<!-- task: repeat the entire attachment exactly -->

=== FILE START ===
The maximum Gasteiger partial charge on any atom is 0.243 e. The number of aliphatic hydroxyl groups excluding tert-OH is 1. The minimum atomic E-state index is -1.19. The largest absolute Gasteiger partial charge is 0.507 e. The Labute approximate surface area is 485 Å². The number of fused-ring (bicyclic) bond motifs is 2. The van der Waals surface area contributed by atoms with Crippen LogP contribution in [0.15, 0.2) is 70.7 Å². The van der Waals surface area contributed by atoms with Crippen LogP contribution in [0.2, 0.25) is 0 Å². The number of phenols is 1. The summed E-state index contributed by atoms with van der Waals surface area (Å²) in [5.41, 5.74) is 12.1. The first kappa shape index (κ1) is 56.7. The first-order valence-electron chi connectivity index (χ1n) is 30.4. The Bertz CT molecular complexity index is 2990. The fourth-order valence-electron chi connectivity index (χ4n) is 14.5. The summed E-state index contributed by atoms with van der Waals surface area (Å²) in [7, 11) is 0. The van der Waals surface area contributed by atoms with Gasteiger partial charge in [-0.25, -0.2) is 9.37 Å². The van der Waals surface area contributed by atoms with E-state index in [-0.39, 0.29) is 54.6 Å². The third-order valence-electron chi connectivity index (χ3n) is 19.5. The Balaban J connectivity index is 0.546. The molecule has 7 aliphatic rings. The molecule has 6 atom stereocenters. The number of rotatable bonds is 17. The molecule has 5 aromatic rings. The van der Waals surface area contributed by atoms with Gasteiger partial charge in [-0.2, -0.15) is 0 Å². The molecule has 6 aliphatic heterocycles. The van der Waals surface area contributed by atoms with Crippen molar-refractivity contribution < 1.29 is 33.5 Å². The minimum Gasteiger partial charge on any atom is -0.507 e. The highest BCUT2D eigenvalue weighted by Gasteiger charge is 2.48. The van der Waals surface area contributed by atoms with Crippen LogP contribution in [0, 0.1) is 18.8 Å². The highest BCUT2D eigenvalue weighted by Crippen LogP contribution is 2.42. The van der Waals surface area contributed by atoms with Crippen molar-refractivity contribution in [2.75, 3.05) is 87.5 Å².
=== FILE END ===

The maximum Gasteiger partial charge on any atom is 0.243 e. The number of aliphatic hydroxyl groups excluding tert-OH is 1. The minimum atomic E-state index is -1.19. The largest absolute Gasteiger partial charge is 0.507 e. The Labute approximate surface area is 485 Å². The number of fused-ring (bicyclic) bond motifs is 2. The van der Waals surface area contributed by atoms with Crippen LogP contribution in [0.15, 0.2) is 70.7 Å². The van der Waals surface area contributed by atoms with Crippen LogP contribution in [0.2, 0.25) is 0 Å². The number of phenols is 1. The summed E-state index contributed by atoms with van der Waals surface area (Å²) in [5.41, 5.74) is 12.1. The first kappa shape index (κ1) is 56.7. The first-order valence-electron chi connectivity index (χ1n) is 30.4. The Bertz CT molecular complexity index is 2990. The fourth-order valence-electron chi connectivity index (χ4n) is 14.5. The summed E-state index contributed by atoms with van der Waals surface area (Å²) in [7, 11) is 0. The van der Waals surface area contributed by atoms with Gasteiger partial charge in [-0.25, -0.2) is 9.37 Å². The van der Waals surface area contributed by atoms with E-state index in [-0.39, 0.29) is 54.6 Å². The third-order valence-electron chi connectivity index (χ3n) is 19.5. The Balaban J connectivity index is 0.546. The molecule has 7 aliphatic rings. The molecule has 6 atom stereocenters. The number of rotatable bonds is 17. The molecule has 5 aromatic rings. The van der Waals surface area contributed by atoms with Gasteiger partial charge in [-0.2, -0.15) is 0 Å². The molecule has 6 aliphatic heterocycles. The van der Waals surface area contributed by atoms with Crippen molar-refractivity contribution < 1.29 is 33.5 Å². The minimum Gasteiger partial charge on any atom is -0.507 e. The highest BCUT2D eigenvalue weighted by Gasteiger charge is 2.48. The van der Waals surface area contributed by atoms with Crippen LogP contribution in [0, 0.1) is 18.8 Å². The highest BCUT2D eigenvalue weighted by Crippen LogP contribution is 2.42. The van der Waals surface area contributed by atoms with Crippen molar-refractivity contribution in [2.75, 3.05) is 87.5 Å².